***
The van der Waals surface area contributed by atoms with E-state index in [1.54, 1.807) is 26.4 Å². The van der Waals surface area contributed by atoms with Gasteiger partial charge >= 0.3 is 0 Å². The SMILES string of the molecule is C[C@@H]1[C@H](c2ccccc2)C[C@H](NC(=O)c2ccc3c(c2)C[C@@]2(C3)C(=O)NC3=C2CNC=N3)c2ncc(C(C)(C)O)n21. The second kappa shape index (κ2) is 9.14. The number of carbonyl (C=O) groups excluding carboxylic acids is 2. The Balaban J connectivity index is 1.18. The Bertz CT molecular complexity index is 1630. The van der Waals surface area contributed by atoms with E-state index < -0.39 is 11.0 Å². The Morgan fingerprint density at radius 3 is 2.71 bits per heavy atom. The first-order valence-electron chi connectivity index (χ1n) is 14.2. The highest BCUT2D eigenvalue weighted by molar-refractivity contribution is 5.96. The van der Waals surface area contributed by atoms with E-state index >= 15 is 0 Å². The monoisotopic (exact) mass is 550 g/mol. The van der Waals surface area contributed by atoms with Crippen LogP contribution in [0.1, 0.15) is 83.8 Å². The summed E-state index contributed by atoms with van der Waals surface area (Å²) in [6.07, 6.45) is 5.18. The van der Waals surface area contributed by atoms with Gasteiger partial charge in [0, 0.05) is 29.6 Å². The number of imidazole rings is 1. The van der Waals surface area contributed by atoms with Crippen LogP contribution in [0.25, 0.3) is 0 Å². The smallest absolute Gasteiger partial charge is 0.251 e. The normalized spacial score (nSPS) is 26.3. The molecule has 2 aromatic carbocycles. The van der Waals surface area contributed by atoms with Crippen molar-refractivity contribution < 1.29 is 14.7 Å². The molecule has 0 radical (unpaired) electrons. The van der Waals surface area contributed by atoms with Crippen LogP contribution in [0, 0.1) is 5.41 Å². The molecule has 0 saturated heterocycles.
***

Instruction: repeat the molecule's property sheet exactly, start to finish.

The van der Waals surface area contributed by atoms with E-state index in [1.54, 1.807) is 26.4 Å². The van der Waals surface area contributed by atoms with Gasteiger partial charge >= 0.3 is 0 Å². The SMILES string of the molecule is C[C@@H]1[C@H](c2ccccc2)C[C@H](NC(=O)c2ccc3c(c2)C[C@@]2(C3)C(=O)NC3=C2CNC=N3)c2ncc(C(C)(C)O)n21. The second kappa shape index (κ2) is 9.14. The number of carbonyl (C=O) groups excluding carboxylic acids is 2. The Balaban J connectivity index is 1.18. The Bertz CT molecular complexity index is 1630. The van der Waals surface area contributed by atoms with E-state index < -0.39 is 11.0 Å². The Morgan fingerprint density at radius 3 is 2.71 bits per heavy atom. The first-order valence-electron chi connectivity index (χ1n) is 14.2. The highest BCUT2D eigenvalue weighted by molar-refractivity contribution is 5.96. The van der Waals surface area contributed by atoms with E-state index >= 15 is 0 Å². The monoisotopic (exact) mass is 550 g/mol. The van der Waals surface area contributed by atoms with Crippen LogP contribution in [0.1, 0.15) is 83.8 Å². The summed E-state index contributed by atoms with van der Waals surface area (Å²) in [6.07, 6.45) is 5.18. The van der Waals surface area contributed by atoms with Gasteiger partial charge in [0, 0.05) is 29.6 Å². The number of imidazole rings is 1. The van der Waals surface area contributed by atoms with Crippen LogP contribution in [0.25, 0.3) is 0 Å². The smallest absolute Gasteiger partial charge is 0.251 e. The normalized spacial score (nSPS) is 26.3. The molecule has 2 aromatic carbocycles. The van der Waals surface area contributed by atoms with Crippen molar-refractivity contribution < 1.29 is 14.7 Å². The molecule has 0 radical (unpaired) electrons. The van der Waals surface area contributed by atoms with Crippen LogP contribution in [0, 0.1) is 5.41 Å². The molecule has 0 saturated heterocycles.